Study of the Trajectory and Landing Points of Dropped Cylindrical Object with Different Longitudinal Center of Gravity
- Gong Xiang (University of New Orleans) | Lothar Birk (University of New Orleans) | Xiaochuan Yu (University of New Orleans) | Xin Li (Shanghai Jiao Tong University)
- Document ID
- International Society of Offshore and Polar Engineers
- International Journal of Offshore and Polar Engineering
- Publication Date
- September 2017
- Document Type
- Journal Paper
- 274 - 282
- 2017. The International Society of Offshore and Polar Engineers
- Dropped cylindrical object, landing points, LCG, trajectory, three-dimensional theory, underwater
- 2 in the last 30 days
- 36 since 2007
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Dropped objects are among the top ten causes of fatalities and serious injuries in the oil and gas industry (DORIS, 2016). Objects may accidentally fall down from platforms or vessels during lifting or any other offshore operation. The accurate prediction of the landing points of the dropped objects may protect underwater structures and equipment from being damaged. In this paper, the authors propose a three-dimensional (3D) theory to numerically simulate the dynamic motion of a dropped cylindrical object under the water and to investigate the influence of the longitudinal center of gravity (LCG) on the motion. A numerical tool called Dropped Objects Simulator (DROBS) has been further developed on the basis of this 3D theory. It is initially applied to a dropped cylinder with its center of gravity at the center of volume (cylinder #1, LCGD0) falling from the surface through calm water. The calculated trajectories match very well with both the experimental and numerical results published in Aanesland (1987). Then DROBS is further utilized to simulate two dropped cylinders with positive LCG (cylinder #2) and negative LCG (cylinder #3), respectively. The simulated results from DROBS show better agreement with the measured data than the numerical results given in Chu et al. (2005). This comparison again validates and indicates the effectiveness of the DROBS program. Finally, the simulation is applied to investigate the effects of varying LCGs on the trajectory and landing points. The newly developed DROBS program can be used to simulate the distribution of the landing points of dropped cylindrical objects in order to predict risk-free zones for offshore operations.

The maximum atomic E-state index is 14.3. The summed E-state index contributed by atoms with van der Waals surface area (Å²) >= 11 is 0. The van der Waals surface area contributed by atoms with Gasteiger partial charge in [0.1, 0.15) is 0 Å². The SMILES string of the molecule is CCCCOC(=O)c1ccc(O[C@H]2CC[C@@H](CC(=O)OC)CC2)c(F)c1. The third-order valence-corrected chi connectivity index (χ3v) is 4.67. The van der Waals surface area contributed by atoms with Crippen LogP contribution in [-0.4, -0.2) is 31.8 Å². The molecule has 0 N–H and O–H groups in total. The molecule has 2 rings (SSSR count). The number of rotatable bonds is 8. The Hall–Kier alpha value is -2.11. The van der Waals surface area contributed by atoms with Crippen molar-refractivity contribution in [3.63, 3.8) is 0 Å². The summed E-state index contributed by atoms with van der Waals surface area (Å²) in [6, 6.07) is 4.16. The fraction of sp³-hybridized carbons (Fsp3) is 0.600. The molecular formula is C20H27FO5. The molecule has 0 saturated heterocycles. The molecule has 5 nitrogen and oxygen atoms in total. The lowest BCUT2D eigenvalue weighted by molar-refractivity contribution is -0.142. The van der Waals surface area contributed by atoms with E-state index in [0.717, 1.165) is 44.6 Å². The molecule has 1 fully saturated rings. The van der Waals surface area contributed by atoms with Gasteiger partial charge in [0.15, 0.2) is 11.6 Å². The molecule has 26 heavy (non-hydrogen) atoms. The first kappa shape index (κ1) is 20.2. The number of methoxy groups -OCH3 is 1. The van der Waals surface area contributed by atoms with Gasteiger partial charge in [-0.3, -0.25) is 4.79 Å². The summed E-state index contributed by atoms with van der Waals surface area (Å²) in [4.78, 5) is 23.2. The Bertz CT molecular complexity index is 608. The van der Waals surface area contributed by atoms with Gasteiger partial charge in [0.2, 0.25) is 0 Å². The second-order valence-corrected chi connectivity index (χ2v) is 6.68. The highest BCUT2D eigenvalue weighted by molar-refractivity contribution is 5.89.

Dropping tools and equipment into the sea during a lifting operation or any other offshore operation is unfortunately a fairly common event. Table 1 states probabilities according to DNV (2010). Dropped Objects Register of Incidents & Statistics (DORIS, 2016) lists dropped objects as one of the top 10 causes for fatalities and serious injury in the oil and gas industry.
DNV (2010) proposed specific rules about the risk assessment of pipeline protection. In its recorded simplified method, the probability of object excursions on the seabed is assumed to be normally distributed. However, we still lack specialized techniques to predict the trajectory of dropped objects and the subsequent likelihood of striking additional structures and equipment as well as the consequences of such impacts (ABS, 2010). Therefore, the trajectory dynamics of objects falling into the water and their landing points is of interest for the protection of oil and gas production equipment resting on the seabed.
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